Tesla’s Huge Data Breach Was Caused by Internal Whistleblowers

Tesla has begun notifying the 75k individuals impacted by May's 'Tesla Files', and is prosecuting those responsible.

Tesla’s May data breach — which compromised the information of over 75,000 people — has been found to be caused by “insider wrongdoing”, according to a notice from the Maine attorney general.

A recent investigation found that two former employees violated Tesla’s data protection policies by sharing sensitive information with a German media outlet, and a lawsuit has since been filed against them by the Musk-owned company.

Tesla has also begun notifying workers about the breach, which compromised 100 gigabytes of personal employee data — including Musk’s own social security number. Here’s what be know so far.

Tesla’s Data Breach Linked to Whistleblowing Incident

Tesla, the Musk-owned electric car manufacturer, has begun notifying current and former employees that were impacted by a large-scale data breach that took place in May.

According to a data breach notification published by the Office of the Maine Attorney General, 75,735 people were exposed to the leak commonly known as the “Tesla Files”, including its current CEO, billionaire, and X-boss Elon Musk.

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 “The investigation revealed that two former Tesla employees misappropriated the information in violation of Tesla’s IT security and data protection policies and shared it with the media outlet.” – Tesla’s letter to the Maine Attorney Genrnal 

A letter issued to the Maine Attorney General by the Austin-based manufacturer also reveals that the breach was a result of “insider wrongdoing” by former Tesla employees.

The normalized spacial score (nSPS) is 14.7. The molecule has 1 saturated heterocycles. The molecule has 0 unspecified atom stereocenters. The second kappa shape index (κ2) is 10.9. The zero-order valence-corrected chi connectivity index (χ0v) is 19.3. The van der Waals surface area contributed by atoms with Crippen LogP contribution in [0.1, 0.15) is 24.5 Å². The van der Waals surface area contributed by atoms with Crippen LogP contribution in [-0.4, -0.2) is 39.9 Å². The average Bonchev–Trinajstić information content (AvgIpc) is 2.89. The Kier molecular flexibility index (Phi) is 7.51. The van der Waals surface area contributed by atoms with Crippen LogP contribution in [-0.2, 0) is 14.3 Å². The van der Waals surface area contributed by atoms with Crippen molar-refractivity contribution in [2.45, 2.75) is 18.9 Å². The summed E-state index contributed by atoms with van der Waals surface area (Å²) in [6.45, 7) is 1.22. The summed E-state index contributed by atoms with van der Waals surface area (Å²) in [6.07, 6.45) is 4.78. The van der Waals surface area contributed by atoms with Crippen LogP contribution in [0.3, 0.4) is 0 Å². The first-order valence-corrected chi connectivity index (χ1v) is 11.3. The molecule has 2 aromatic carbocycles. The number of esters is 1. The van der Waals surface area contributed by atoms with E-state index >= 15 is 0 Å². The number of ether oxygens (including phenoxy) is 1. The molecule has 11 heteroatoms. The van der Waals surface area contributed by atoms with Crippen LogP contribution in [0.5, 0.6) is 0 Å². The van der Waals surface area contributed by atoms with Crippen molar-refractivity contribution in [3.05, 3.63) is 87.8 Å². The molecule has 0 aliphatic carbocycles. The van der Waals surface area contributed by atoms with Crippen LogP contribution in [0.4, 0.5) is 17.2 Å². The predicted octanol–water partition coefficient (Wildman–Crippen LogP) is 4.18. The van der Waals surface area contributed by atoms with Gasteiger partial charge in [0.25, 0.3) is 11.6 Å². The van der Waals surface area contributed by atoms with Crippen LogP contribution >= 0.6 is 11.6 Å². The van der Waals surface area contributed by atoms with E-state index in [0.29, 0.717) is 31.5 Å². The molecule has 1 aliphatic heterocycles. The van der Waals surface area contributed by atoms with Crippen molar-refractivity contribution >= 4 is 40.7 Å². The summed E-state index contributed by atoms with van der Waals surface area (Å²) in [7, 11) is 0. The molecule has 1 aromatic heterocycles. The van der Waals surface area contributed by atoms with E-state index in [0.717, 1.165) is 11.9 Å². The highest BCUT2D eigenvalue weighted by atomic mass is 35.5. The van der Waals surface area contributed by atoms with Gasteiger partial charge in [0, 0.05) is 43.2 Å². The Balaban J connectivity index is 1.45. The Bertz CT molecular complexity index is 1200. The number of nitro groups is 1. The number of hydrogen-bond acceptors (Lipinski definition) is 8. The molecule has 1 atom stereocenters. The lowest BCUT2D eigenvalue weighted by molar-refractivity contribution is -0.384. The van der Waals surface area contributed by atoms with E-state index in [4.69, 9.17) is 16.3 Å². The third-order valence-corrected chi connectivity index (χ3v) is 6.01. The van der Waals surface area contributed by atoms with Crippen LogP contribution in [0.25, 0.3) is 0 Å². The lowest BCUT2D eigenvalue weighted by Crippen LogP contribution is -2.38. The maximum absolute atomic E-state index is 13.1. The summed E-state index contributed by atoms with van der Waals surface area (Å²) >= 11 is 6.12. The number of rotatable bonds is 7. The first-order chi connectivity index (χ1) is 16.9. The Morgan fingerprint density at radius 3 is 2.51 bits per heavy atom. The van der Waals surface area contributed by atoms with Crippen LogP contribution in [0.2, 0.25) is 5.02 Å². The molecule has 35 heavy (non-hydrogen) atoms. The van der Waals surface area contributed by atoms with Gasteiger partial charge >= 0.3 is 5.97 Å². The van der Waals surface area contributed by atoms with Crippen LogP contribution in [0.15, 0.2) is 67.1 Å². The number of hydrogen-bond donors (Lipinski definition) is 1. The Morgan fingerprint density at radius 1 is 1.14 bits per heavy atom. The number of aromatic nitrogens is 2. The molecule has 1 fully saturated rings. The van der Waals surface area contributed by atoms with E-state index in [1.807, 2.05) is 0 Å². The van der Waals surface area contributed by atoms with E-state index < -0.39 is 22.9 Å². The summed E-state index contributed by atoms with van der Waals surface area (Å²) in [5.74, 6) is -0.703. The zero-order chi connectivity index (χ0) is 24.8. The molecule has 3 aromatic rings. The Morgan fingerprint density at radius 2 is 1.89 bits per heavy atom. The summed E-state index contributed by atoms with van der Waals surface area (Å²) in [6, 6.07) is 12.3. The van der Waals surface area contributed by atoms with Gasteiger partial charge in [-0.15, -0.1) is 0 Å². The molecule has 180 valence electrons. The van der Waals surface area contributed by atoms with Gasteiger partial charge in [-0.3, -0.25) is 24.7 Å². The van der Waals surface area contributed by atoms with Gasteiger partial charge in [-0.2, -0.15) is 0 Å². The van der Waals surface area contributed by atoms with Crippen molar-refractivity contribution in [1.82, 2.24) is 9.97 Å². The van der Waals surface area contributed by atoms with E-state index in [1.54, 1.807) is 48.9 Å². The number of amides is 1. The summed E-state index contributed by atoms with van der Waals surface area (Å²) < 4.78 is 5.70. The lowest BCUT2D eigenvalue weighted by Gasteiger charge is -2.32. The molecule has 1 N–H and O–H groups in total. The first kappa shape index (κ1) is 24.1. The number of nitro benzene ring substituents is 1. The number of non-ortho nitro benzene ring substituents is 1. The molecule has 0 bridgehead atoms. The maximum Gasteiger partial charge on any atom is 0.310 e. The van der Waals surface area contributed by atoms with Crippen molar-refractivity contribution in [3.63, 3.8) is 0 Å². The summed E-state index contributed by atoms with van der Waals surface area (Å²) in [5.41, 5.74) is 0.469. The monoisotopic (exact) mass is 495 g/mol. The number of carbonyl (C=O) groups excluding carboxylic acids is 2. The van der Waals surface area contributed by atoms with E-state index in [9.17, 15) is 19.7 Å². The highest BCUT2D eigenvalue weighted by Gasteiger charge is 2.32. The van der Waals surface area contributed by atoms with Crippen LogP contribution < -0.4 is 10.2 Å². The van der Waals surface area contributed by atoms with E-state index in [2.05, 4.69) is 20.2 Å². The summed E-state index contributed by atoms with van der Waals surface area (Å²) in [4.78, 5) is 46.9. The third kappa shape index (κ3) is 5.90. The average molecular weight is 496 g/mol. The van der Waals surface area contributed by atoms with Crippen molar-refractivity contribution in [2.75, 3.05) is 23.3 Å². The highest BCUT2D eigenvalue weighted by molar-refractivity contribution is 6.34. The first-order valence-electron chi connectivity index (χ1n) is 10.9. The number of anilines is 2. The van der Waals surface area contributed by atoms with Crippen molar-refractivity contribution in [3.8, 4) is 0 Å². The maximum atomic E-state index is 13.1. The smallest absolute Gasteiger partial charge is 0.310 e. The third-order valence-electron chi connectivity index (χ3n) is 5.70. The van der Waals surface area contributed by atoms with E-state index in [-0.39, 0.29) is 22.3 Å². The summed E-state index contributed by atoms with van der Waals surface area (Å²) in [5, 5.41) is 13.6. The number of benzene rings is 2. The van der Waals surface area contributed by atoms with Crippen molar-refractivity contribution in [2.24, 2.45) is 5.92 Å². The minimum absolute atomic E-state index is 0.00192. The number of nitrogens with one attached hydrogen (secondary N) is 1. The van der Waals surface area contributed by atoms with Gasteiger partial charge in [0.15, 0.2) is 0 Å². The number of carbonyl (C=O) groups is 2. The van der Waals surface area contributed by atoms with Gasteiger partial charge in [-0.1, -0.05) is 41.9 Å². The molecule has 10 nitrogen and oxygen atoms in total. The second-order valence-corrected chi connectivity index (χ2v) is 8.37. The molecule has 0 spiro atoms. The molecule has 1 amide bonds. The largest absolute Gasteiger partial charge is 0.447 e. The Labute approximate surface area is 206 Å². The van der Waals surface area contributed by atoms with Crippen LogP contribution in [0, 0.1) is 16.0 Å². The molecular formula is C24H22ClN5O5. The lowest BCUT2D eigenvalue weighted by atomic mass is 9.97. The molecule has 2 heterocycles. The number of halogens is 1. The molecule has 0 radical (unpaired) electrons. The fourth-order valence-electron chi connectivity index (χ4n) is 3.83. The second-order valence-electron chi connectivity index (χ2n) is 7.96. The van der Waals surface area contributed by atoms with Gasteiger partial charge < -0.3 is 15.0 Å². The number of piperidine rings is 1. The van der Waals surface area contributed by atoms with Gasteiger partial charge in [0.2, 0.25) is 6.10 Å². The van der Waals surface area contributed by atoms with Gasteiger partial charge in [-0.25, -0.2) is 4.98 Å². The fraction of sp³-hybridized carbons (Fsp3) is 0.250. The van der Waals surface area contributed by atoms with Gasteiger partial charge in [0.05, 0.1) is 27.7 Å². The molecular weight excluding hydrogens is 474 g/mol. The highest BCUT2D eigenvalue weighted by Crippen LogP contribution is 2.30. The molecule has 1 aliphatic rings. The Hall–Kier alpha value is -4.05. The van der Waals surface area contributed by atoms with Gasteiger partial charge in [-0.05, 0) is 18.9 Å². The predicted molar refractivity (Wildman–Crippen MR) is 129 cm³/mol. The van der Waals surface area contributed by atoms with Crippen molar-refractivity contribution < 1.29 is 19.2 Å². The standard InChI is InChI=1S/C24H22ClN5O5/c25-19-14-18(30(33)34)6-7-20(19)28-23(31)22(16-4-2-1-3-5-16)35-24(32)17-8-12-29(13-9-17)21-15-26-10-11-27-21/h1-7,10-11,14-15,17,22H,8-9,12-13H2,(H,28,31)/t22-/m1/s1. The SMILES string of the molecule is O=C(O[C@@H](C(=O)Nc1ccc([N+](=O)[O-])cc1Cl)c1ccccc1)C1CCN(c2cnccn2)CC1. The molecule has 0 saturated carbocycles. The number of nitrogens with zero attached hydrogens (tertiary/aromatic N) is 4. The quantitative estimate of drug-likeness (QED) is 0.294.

According to the letter, three whistleblowers disclosed the private information to the German business newspaper Handelsblatt in May, breaching Tesla’s security and data protection policies as a result. Fortunately for those affected, no misuse has been detected, and Handelsblatt told the company they don’t intend to publish any sensitive data.

But this doesn’t mean the whistleblowers are getting away unscathed. Following the investigation, the company filed a lawsuit against the former employees responsible for the violation and seized the devices containing company data. But what information was handed over?

What Information Was Compromised?

100 gigabytes was handed over to the Handelsblatt newspaper on May 25. According to the media organization, the Tesla files included:

  • More than 100,000 names of current and former Tesla employees
  • Private email addresses
  • Phone numbers
  • Salary information
  • Customer bank details
  • Secret details from production
  • Social security numbers (including Elon Musk’s)

How To Prevent Data Breaches Happening at Your Company

While Tesla’s security scare was caused by internal whistle-blowers rather than external threats, data breaches pose very real concerns to companies looking to protect private company, employee, and customer information.

According to cybersecurity firm IT Governance, almost half a billion data breaches were recorded in 2022 alone. And a recent report from The Identity Theft Resource Center (ITRC), revealed that the number of data breach victims shot up by 153% in the first half of 2023, from 62 million to 157 million.

There are a number of practical measures business owners can take to safeguard company data, though. Since weak account credentials are commonly exploited by cybercriminals, maintaining strong password security and using tools like password managers is an effective way to fortify your first barrier of defense.

Deploying all company devices with antivirus software is another necessary way to prevent threats from accessing private accounts. Finally, with a shocking 82% of cyber breaches being caused by employee error, educating your workforce about how to look out for cyber swindles like phishing attacks and Denial-of-service attacks is action businesses need to be making in 2023.

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Written by:
Isobel O'Sullivan (BSc) is a senior writer at Tech.co with over four years of experience covering business and technology news. Since studying Digital Anthropology at University College London (UCL), she’s been a regular contributor to Market Finance’s blog and has also worked as a freelance tech researcher. Isobel’s always up to date with the topics in employment and data security and has a specialist focus on POS and VoIP systems.
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